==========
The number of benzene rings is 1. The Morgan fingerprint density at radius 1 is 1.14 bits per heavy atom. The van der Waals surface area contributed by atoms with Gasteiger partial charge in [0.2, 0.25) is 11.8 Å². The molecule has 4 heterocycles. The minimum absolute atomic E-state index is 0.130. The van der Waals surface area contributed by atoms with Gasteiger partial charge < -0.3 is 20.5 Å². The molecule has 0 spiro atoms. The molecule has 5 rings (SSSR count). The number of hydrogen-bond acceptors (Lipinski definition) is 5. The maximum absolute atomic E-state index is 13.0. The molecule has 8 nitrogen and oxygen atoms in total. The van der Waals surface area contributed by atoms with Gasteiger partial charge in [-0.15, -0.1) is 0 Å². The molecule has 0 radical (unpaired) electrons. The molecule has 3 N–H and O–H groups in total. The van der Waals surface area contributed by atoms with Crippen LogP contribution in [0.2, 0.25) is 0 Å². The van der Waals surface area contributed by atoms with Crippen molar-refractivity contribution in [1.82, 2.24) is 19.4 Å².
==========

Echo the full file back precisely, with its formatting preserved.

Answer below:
The number of benzene rings is 1. The Morgan fingerprint density at radius 1 is 1.14 bits per heavy atom. The van der Waals surface area contributed by atoms with Gasteiger partial charge in [0.2, 0.25) is 11.8 Å². The molecule has 4 heterocycles. The minimum absolute atomic E-state index is 0.130. The van der Waals surface area contributed by atoms with Gasteiger partial charge < -0.3 is 20.5 Å². The molecule has 0 spiro atoms. The molecule has 5 rings (SSSR count). The number of hydrogen-bond acceptors (Lipinski definition) is 5. The maximum absolute atomic E-state index is 13.0. The molecule has 8 nitrogen and oxygen atoms in total. The van der Waals surface area contributed by atoms with Gasteiger partial charge in [-0.15, -0.1) is 0 Å². The molecule has 0 radical (unpaired) electrons. The molecule has 3 N–H and O–H groups in total. The van der Waals surface area contributed by atoms with Crippen LogP contribution in [0.2, 0.25) is 0 Å². The van der Waals surface area contributed by atoms with Crippen molar-refractivity contribution in [1.82, 2.24) is 19.4 Å².